She says “keep this benzene ring around your finger
And think of me when everything you wanted starts to end.”
And I saw living lusters form in pools beneath her feet
Invertebrates that only she can see
And I said, “what on earth are all these ampuls for?”
She says “exactly, we’re not gonna wait around here anymore.”
Systems back down slow, watch the dust cloud resend
And I will keep you, I will keep you to the end.
One song earlier, another cosmic love story cuts a very different figure. “Apollo,” recorded live in a music hall rather than in-studio like the rest of the album, is spare, gorgeous, and touching, but never precious. Unlike the typical alt-rock ballad, it doesn’t bother with embellishments like a string section or a climax fit for the rafters. The song even eschews the thick production values of the rest of the album, favoring a live-off-the-floor feel that suits the simple, lovely sentiment that rests in the lyric’s delayed punchline.
What’s really vexing about Downward‘s spectacular commercial failure is that it’s not like the album doesn’t feature anything radio-friendly. There may not be another “Stars” (which is still regularly employed in commercials a decade and a half later, such is its appeal), but at least a few tunes here might have served as serviceable follow-ups. Again placing myself in fantasy-sports RCA PR Guy mode, “If You Are To Bloom” strikes me as the retrospective natural single choice, with its Incubus-inventing intro, massive guitar entrance, insistence verse rhythm, and clever chorus harmony on the hook. Assuming it gained any traction, the mournful “Ms. Lazarus” would make a fine follow-up, with its careful blend of acoustic and electric guitars, and sobering, unusually earthbound lyric (“the way your headstone shines / I only wish that it was mine”).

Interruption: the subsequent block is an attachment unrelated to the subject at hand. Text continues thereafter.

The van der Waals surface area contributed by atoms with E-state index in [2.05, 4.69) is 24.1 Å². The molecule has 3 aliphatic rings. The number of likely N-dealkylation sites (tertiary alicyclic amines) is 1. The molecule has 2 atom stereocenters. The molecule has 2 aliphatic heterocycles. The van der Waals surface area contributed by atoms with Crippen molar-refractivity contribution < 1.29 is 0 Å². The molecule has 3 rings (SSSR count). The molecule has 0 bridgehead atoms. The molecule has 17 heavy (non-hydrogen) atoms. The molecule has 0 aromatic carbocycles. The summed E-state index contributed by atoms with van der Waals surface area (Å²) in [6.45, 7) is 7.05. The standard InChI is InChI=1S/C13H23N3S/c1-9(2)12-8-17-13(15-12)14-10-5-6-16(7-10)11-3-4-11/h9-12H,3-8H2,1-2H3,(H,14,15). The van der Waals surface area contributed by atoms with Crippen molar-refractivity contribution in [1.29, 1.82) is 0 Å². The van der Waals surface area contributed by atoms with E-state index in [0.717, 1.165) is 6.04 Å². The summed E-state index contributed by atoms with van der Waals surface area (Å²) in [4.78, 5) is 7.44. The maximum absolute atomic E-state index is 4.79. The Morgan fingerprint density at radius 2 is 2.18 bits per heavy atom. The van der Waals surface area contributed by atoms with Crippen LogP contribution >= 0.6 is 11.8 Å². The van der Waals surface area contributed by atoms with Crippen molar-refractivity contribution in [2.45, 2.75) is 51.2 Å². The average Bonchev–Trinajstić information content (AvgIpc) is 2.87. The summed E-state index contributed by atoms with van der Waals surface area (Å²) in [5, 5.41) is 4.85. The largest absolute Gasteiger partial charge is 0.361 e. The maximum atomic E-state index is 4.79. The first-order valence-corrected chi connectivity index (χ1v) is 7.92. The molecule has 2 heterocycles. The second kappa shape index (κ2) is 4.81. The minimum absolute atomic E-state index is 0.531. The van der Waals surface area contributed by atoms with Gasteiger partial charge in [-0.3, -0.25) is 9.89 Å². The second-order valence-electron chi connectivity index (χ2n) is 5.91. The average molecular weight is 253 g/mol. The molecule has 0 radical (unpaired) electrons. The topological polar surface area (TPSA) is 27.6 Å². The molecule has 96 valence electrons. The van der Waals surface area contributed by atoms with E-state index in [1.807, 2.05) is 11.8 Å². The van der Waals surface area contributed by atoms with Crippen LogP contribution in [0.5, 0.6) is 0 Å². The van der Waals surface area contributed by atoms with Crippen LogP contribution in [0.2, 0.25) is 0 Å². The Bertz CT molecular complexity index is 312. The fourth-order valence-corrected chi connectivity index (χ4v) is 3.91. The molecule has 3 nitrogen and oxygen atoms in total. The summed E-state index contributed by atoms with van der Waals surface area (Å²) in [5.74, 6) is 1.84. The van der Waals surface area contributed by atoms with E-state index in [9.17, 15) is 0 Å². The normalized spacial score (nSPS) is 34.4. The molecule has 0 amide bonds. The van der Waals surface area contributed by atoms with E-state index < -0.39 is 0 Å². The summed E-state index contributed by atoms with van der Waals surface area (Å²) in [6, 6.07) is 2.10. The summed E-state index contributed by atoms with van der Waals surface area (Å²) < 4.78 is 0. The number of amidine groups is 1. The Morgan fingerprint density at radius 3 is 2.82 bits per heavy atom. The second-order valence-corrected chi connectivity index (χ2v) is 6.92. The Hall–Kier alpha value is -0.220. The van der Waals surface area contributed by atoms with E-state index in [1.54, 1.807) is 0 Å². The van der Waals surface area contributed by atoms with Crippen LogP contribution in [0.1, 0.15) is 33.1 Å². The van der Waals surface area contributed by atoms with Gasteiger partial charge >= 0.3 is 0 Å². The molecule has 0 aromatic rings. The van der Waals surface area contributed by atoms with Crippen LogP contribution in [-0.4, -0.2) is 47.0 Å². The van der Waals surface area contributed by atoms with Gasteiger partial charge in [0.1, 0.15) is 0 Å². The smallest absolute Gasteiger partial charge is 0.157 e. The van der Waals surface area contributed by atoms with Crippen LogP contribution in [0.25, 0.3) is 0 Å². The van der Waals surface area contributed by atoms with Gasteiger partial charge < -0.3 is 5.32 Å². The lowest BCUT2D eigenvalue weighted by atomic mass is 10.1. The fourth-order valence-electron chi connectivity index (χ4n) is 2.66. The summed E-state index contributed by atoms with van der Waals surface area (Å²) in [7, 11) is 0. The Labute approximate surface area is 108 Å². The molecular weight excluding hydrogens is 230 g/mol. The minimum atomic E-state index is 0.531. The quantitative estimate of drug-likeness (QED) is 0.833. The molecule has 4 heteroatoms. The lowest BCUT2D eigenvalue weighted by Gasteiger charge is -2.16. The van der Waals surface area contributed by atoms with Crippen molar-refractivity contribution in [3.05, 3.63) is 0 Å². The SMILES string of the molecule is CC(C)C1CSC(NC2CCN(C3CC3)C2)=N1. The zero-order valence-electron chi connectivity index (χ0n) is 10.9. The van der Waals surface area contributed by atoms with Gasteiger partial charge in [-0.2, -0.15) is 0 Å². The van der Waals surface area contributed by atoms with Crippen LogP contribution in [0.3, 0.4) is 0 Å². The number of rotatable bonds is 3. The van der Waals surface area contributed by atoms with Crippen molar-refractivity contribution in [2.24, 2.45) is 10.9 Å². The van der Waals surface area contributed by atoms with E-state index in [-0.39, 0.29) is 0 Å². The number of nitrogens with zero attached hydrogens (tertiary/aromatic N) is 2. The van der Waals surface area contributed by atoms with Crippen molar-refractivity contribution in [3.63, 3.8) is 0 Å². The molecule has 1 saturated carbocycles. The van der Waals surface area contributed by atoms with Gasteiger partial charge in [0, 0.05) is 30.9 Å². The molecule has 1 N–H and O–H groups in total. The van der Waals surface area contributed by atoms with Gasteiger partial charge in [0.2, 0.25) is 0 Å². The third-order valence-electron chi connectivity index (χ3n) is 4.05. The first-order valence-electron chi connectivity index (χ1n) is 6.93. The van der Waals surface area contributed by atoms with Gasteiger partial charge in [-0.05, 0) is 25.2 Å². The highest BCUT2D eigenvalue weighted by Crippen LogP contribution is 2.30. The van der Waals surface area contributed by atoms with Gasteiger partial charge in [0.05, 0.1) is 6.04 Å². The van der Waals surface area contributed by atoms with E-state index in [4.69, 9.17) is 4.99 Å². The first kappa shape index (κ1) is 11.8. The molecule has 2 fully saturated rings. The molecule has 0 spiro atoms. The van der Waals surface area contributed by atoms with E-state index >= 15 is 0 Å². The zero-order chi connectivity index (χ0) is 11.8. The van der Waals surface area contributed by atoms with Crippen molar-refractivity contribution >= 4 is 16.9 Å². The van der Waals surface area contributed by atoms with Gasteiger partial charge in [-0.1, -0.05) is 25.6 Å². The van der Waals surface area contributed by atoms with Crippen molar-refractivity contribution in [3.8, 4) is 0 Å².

But of courseDownward is an art-rock record from the late 90s, meaning it is Meant To Be Listened to As An Album. On that score, it’s one of the most meticulously crafted of the era, perfectly sequenced and loaded with sprawling, complex tunes. Four tracks break the six-minute mark, but none overstay their welcome; of these, “The Inuit Promise” is the standout. A careful listen reveals all kinds of elaborate, even virtuosic riffs on the periphery, but it’s the song’s wistful drive that really distinguishes it from the rest of the record, existing in some nebulous space between awestruck and lucid. A spoken lyric, the only one reproduced on the album’s spartan packaging, contain more mystery than the entire Soundgarden discography, though it’s barely audible:
Your solvents frozen here on the petal rung
Is all we have to see
Enlarged inside as we espy
The warming sea.
Downward is a fantastic showcase for emotionally-driven songwriting that’s neither openly plaintive nor obnoxiously self-interested. In that sense, it was never going to find a significant following in its own time. The band has reunited for shows a few times in the last decade, including as recently as 2011, but there are no plans for them to ever return on a full-time basis. Unlike At The Drive-In and Refused, their music doesn’t command enough of a following for them to really cash in on aging gen-Yers eager to dive back into the music of their youth. And so Downward and the rest of the band’s discography continues to linger in between complete obscurity and popular reclamation, held in stasis much like the album’s oddly timeless sound. There are worse fates.